EU delivers mini green stimulus.
The 125 billion-euro ($155 billion) package was a sideshow in an EU summit deal which allowed Spain and Italy to recapitalize their banks using EU bailout funds and so shore up the euro zone.
Nevertheless, the package is a useful program: About half the funds will go toward infrastructure, including efficiency, clean energy, power grids, transport and broadband networks, and the rest to supporting small- and medium-sized enterprises (SMEs) and technology research.
The combined package comes from 60 billion euros of European Investment Bank loans, plus 60 billion euros of unspent EU development funds and up to 5 billion euros of "project bonds".
EU officials hope the EIB loans will drive additional investment from the private sector, raising up to 180 billion euros in total.
The presidents of the European Commission and the EIB, Jose Manuel Barroso and Werner Hoyer, sketched out target sectors in a letter to finance ministers last week.
Resource efficiency refers to "water and waste-management ... climate change and renewable energies, especially innovative wind power, as well as the infrastructure and equipment required to connect new generation capacities," the letter says.
Strategic infrastructure means broadband, transport and cross-border energy grids. "These and other international links are all critical for the long-term improvement of the growth potential and competitiveness of Europe," it says.
That strategic infrastructure is an identical focus for the project bond initiative, which the European Commission, member states and parliament approved last month.
The unspent development funds, meanwhile, will be invested alongside EIB loans in SMEs and infrastructure, especially in debt-stricken EU countries including Portugal and Greece which couldn't meet a condition to provide matching capital.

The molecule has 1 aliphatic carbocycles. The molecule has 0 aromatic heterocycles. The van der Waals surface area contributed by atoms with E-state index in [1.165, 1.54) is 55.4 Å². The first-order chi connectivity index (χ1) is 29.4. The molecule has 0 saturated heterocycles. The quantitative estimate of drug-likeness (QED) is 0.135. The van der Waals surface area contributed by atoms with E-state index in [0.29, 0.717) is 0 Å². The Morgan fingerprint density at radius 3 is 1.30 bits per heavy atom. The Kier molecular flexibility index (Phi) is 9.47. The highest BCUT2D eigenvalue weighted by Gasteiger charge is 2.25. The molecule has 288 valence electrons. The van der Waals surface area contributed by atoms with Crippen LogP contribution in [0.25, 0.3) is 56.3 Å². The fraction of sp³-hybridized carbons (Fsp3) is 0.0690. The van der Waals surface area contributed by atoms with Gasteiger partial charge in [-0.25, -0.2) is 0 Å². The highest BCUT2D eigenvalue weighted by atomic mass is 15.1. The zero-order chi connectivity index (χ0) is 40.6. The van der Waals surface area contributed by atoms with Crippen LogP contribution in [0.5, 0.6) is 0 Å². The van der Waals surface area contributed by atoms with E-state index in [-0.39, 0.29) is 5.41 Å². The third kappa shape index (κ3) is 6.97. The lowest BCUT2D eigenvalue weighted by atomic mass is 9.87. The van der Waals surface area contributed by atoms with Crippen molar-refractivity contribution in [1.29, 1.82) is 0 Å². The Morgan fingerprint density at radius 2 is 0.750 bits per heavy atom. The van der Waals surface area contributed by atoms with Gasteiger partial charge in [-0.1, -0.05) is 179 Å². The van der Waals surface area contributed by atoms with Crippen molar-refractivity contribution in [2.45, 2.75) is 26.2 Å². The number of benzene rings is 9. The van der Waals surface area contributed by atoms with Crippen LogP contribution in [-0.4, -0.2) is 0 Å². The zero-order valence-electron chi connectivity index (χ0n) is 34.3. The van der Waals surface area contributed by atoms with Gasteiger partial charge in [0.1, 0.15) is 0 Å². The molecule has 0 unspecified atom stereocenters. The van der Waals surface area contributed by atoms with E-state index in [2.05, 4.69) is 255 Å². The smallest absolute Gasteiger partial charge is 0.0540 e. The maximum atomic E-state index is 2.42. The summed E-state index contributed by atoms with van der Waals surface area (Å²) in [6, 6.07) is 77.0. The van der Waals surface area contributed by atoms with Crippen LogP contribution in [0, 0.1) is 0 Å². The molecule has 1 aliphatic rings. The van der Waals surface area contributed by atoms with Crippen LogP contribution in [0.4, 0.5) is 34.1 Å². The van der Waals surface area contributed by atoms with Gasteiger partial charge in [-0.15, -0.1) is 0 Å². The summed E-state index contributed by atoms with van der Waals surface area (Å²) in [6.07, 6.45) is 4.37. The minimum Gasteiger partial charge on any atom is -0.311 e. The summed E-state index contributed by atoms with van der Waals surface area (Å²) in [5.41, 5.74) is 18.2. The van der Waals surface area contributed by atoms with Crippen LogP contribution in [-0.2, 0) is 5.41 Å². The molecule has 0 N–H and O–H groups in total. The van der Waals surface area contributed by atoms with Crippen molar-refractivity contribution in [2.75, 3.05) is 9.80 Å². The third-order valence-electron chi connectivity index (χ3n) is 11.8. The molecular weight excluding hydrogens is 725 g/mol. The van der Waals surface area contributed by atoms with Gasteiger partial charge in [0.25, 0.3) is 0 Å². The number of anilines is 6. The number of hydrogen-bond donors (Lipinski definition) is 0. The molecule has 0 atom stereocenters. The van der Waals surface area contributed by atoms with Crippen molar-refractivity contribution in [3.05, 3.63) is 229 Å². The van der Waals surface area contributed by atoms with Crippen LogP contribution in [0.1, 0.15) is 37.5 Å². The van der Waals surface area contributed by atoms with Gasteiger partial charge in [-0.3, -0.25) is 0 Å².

WHY GREEN STIMULUS? The aim is to address a pullback in public and private finance following a new austerity imperative across Europe.
The green sector may be more suited than most to such stimulus spending. That's partly because clean energy and other low-carbon initiatives need public funding anyway, to overcome various market failures and other hurdles, and so spending is less likely to "crowd out" (compete with or displace) private capital.
Green projects face market failures, where some of their benefits (such as clean air and water) don't have a market price, reducing investor interest. Such projects face additional private sector hurdles: Many projects are small (building efficiency a typical example), raising transaction costs, while finance is biased toward up-front capital vulnerable in a credit squeeze.
ROADMAP An efficiency focus, alongside renewable energy, especially makes sense given investments have short pay-backs, generate jobs and cut fossil fuel imports.
In 2010 the bloc's oil and gas imports bill stood at 2.6 percent of GDP from 1.5 percent in 2001, according to HSBC.
A study last week by the Paris-based "Institut du developpement durable et des relations internationales" (IDDRI) calculated the kinds of net savings generated.
It estimated the EU's proposed "2050 roadmap" of investment in low-carbon energy and efficiency would deliver a net, average benefit of 56 billions euros annually over the next 40 years, calculated by subtracting fuel savings from investment costs.
Meanwhile, investment in power grids is a competitive alternative to building new power plants by managing electricity supply and demand more intelligently.
To be cost-effective, the funds should catalyze the private sector.
The project bonds initiative is an example of that, aiming to draw pension funds by taking the riskiest portion of project debt, making the balance a safer bet.
-- Gerard Wynn is a Reuters market analyst.
The views expressed are his own.
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